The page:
TRNC flights from domestic terminals

TRNC flights from domestic terminals

What does the intention to start flights from Turkey to the Turkish Republic of Northern Cyprus (TRNC) from domestic terminals mean? The pro-Greek segments of the leftist opposition in the TRNC immediately decried the development as a step toward Turkey’s annexation of northern Cyprus. Could such a move that might all together change not only the Cyprus game plan but also the unending Turkey-European Union love story really be in the pipeline?

Turkish Cypriot President Mustafa Akıncı has always been trying to show empathy for the Greek Cypriot people, remain committed to a settlement and avoid uttering even a single negative word that might be taken as a complaint about the cumbersome talks. This week, Greek Cypriot leader Nicos Anastasiades put a set of territorial demands back on the negotiations table even though they had been flatly rejected by former President Derviş Eroğlu when they were first proposed. Handing over most parts of the Karpassia peninsula, the entire Güzelyurt (Morphou) region, pulling back considerably in the central plain and thus agreeing to reduce the Turkish Cypriot territory from the current 34 percent to below 20 percent cannot be negotiable.
Insisting on Turkish Cypriots handing over an area in which one could resettle 100,000 Greek Cypriots and urging Akıncı to accept the resettlement in the north of more than 60,000 Greek Cypriots (corresponding to 20 percent of the population of the Turkish region) cannot be an earnest demand from someone wishing to have a Cyprus deal.

Furthermore, Anastasiades has been adamantly stressing that with a settlement, all Turkish troops would leave the island and that Turkey’s guarantee for Turkish Cypriot security would be terminated. Of course, he was right in his complaint that no sovereign state could agree to limit its sovereignty by accepting foreign troops on its territory and a foreign guarantee for its independence. Yet, was it not the political forefathers of Anastasiades (his Democratic Rally Party is considered to be the political continuation of the EOKA gang) who attacked with the intention of totally annihilating the Turkish Cypriots, kicked the Turkish Cypriots out of the partnership state and left the island without a recognized government since 1964?

“Empathy president” Akıncı appears unable to tell all this to Anastasiades. The man must have forgotten who he was elected president of and whose interests he has been entitled to defend. Otherwise, no one would be able to make a public statement after last week’s meeting that there were very promising advances at the talks. What advances? Akıncı has not accepted any such demands from Anastasiades – at least he managed to do that – but remained silent other than murmuring that his people cannot go that far.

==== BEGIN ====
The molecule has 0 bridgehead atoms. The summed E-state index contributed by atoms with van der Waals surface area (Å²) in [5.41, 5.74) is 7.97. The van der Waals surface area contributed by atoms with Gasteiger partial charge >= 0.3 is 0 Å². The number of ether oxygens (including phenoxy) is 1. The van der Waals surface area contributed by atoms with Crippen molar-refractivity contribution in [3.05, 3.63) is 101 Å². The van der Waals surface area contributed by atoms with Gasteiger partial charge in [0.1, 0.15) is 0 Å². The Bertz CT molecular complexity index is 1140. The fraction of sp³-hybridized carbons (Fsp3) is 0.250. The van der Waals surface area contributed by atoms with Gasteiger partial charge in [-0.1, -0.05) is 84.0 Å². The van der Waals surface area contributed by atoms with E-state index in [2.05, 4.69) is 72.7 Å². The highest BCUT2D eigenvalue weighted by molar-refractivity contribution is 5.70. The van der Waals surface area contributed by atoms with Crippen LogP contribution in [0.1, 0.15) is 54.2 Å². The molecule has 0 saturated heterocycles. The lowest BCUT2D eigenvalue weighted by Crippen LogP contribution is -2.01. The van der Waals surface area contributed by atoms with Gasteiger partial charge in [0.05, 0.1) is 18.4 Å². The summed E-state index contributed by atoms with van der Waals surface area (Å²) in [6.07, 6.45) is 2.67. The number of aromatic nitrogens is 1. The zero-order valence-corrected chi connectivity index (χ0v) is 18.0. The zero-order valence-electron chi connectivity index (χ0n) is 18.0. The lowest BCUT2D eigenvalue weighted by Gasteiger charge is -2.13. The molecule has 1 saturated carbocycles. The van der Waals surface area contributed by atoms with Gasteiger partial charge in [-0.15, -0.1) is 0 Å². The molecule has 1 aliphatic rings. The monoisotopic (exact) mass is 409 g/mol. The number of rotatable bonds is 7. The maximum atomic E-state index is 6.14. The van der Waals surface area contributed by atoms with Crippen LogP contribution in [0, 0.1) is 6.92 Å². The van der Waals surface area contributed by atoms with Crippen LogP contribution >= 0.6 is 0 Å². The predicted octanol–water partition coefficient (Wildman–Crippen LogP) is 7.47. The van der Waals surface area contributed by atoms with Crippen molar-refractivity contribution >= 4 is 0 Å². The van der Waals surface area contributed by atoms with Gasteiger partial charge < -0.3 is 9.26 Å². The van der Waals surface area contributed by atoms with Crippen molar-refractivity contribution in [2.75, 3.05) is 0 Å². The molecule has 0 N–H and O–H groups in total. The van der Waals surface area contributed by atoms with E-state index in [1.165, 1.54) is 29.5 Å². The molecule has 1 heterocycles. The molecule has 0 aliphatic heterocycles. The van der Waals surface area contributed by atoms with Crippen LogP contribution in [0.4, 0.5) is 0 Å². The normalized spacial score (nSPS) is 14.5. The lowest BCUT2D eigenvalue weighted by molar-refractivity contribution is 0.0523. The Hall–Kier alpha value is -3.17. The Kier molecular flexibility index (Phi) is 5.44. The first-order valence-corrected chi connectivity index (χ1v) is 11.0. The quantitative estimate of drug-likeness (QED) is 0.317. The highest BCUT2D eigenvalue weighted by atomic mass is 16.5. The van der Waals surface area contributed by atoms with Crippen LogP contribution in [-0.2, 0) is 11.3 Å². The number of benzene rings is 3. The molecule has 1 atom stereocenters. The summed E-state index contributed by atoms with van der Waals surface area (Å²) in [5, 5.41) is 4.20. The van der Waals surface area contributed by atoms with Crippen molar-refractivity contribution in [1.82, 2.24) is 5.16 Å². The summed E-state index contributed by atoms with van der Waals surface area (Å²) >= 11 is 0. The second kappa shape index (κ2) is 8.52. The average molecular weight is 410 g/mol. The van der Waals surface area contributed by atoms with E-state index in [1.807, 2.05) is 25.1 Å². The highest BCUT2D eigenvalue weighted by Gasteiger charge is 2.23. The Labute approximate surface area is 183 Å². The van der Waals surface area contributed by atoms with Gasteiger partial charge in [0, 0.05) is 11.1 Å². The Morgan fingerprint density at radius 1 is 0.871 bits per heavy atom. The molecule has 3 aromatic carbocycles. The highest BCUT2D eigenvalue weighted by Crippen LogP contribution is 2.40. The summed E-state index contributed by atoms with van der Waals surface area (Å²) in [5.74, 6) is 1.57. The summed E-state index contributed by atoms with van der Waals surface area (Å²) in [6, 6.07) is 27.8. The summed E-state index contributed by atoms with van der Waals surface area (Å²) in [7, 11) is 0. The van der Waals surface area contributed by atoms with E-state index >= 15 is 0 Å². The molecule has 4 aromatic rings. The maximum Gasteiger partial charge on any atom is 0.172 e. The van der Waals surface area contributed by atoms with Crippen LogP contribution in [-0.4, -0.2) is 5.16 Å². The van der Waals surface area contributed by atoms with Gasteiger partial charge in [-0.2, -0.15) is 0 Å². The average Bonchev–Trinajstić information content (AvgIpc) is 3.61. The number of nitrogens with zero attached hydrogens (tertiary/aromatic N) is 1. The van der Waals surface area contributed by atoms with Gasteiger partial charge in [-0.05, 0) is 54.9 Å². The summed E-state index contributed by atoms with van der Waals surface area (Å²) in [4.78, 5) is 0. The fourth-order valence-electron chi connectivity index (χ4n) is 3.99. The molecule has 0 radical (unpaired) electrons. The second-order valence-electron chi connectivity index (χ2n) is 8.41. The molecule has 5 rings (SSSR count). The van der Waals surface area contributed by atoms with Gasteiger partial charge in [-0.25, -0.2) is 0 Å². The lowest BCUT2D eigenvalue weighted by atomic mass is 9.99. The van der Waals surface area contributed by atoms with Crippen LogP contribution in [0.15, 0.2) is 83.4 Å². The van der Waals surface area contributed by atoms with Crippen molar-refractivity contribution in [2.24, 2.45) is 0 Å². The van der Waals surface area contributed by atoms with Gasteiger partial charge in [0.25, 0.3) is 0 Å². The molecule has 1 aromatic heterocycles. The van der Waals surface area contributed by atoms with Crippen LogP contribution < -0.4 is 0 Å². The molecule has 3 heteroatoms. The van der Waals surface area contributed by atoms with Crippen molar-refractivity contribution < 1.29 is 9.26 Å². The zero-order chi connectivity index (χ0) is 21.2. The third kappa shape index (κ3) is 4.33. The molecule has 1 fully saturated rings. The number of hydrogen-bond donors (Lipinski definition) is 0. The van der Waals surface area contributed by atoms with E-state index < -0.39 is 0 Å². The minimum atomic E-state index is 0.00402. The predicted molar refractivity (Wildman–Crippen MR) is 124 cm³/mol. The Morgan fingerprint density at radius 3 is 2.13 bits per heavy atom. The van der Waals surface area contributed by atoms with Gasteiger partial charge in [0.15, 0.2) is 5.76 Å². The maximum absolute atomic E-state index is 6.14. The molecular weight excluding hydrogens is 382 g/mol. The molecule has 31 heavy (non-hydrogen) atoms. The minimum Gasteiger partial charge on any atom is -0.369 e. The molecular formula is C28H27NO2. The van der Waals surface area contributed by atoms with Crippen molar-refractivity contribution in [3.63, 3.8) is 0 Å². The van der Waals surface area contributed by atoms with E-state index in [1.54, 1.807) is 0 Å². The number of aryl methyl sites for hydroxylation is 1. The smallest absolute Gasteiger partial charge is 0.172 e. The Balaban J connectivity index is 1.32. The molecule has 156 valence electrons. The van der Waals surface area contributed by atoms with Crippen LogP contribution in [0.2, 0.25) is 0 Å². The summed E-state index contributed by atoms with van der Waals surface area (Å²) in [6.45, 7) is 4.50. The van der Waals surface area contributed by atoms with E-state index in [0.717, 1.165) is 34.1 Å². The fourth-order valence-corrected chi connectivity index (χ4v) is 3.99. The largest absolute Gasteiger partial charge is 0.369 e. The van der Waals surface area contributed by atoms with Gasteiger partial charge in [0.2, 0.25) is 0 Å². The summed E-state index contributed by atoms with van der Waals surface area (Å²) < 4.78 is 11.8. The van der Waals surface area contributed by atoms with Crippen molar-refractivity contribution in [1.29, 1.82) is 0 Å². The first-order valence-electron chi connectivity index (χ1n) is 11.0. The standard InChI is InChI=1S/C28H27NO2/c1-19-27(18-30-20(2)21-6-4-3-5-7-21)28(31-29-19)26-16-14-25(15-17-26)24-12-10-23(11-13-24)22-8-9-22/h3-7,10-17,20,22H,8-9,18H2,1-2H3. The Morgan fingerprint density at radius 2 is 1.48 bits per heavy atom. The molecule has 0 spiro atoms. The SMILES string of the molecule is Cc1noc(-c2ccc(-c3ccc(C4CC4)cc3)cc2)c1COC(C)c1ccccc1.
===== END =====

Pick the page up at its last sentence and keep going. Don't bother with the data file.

Akıncı has not included the center-right coalition in the Cyprus talks at all. Though even the deputy undersecretary of the Foreign Ministry was in the negotiating team when there was a center-left coalition in office, the leftist president has been shunning the government. Can he deliver a settlement alone? Is he not negotiating on behalf of the Turkish Cypriot parliament where the current coalition has a majority? Even if he can come up with a “Eureka, I reached a settlement” cry, could he offer it to a referendum without the consent of the government?

There is frustration in the Turkish Cypriot government; there is frustration in the Ankara government. The frustration of the two governments with both the pace and content of the Cyprus talks as well as the way the talks have been conducted by Akıncı and his team have started to force Ankara to think about the so-called Plan B once again.

A visit to Ankara by Prime Minister Hüseyin Özgürgün – who was accompanied by a very strong team including Foreign Minister Tahsin Ertuğruloğlu – allowed top Turkish political leaders to express their conviction that “things cannot go on like this.”

The decision of the two prime ministers to instruct the transportation ministers to work out ways of shifting TRNC flights from Turkey from international terminals to domestic ones should not be taken as a sign that Turkey will annex northern Cyprus tomorrow. But, it indeed was a warning to the Greek Cypriot side of the special place Turkish Cypriots have for Turkey.

The frustration in Ankara is particularly directed toward the persistent efforts of the Greek Cypriot side to keep Turkish Cypriots out in the cold in the expectation that sooner or later, they will agree to a resolution on Greek Cypriot terms. Though Turkish Cypriots were the party to accept the 2004 U.N. plan for a resolution, it was the Greek Cypriot side of the island that was admitted into the EU as the “government of the entire island.” The Turkish Cypriot section was not only left out, the pledges made to Turkish Cypriots that any “yes” vote to the U.N. plan would end their international isolation and allow for the commencement of direct trade to the north all proved to be empty pledges. 

Now, Ankara has started warning the EU, Greek Cypriots and the Americans that the end of 2016 will be the last date for a federal Cyprus push. If by that date Greek Cypriots insist on dragging their feet with non-starter demands, aloof expectations or suggestions that would render Turkish Cypriots a second class people in their homeland, direct flights, direct trade and the recognition of the TRNC will be high on Turkey’s agenda…